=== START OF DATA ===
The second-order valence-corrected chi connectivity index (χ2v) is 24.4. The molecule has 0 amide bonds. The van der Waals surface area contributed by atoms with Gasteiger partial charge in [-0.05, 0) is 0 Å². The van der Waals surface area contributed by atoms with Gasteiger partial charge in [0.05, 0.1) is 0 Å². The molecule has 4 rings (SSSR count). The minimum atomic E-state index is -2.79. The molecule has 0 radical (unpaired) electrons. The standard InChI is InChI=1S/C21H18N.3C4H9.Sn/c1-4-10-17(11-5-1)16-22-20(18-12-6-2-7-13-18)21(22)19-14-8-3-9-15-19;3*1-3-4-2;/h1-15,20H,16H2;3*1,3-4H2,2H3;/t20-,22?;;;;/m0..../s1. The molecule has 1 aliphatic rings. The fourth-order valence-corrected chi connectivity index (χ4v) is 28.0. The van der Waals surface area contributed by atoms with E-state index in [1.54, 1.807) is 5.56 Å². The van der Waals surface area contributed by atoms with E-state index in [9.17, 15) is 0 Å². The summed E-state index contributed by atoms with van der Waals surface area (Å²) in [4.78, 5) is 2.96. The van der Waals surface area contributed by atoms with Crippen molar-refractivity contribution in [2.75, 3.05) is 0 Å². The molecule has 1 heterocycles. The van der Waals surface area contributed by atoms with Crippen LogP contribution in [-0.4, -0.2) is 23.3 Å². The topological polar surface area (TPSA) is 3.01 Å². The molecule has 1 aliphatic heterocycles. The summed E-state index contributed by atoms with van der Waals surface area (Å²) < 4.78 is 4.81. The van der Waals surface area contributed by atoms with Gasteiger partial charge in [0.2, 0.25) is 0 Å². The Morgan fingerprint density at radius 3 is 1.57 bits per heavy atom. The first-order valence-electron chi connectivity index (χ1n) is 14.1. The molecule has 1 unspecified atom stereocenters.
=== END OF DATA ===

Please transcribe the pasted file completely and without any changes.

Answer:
The second-order valence-corrected chi connectivity index (χ2v) is 24.4. The molecule has 0 amide bonds. The van der Waals surface area contributed by atoms with Gasteiger partial charge in [-0.05, 0) is 0 Å². The van der Waals surface area contributed by atoms with Gasteiger partial charge in [0.05, 0.1) is 0 Å². The molecule has 4 rings (SSSR count). The minimum atomic E-state index is -2.79. The molecule has 0 radical (unpaired) electrons. The standard InChI is InChI=1S/C21H18N.3C4H9.Sn/c1-4-10-17(11-5-1)16-22-20(18-12-6-2-7-13-18)21(22)19-14-8-3-9-15-19;3*1-3-4-2;/h1-15,20H,16H2;3*1,3-4H2,2H3;/t20-,22?;;;;/m0..../s1. The molecule has 1 aliphatic rings. The fourth-order valence-corrected chi connectivity index (χ4v) is 28.0. The van der Waals surface area contributed by atoms with E-state index in [1.54, 1.807) is 5.56 Å². The van der Waals surface area contributed by atoms with E-state index in [9.17, 15) is 0 Å². The summed E-state index contributed by atoms with van der Waals surface area (Å²) in [4.78, 5) is 2.96. The van der Waals surface area contributed by atoms with Crippen molar-refractivity contribution in [2.75, 3.05) is 0 Å². The molecule has 1 heterocycles. The van der Waals surface area contributed by atoms with Crippen LogP contribution in [-0.4, -0.2) is 23.3 Å². The topological polar surface area (TPSA) is 3.01 Å². The molecule has 1 aliphatic heterocycles. The summed E-state index contributed by atoms with van der Waals surface area (Å²) < 4.78 is 4.81. The van der Waals surface area contributed by atoms with Gasteiger partial charge in [0.2, 0.25) is 0 Å². The Morgan fingerprint density at radius 3 is 1.57 bits per heavy atom. The first-order valence-electron chi connectivity index (χ1n) is 14.1. The molecule has 1 unspecified atom stereocenters.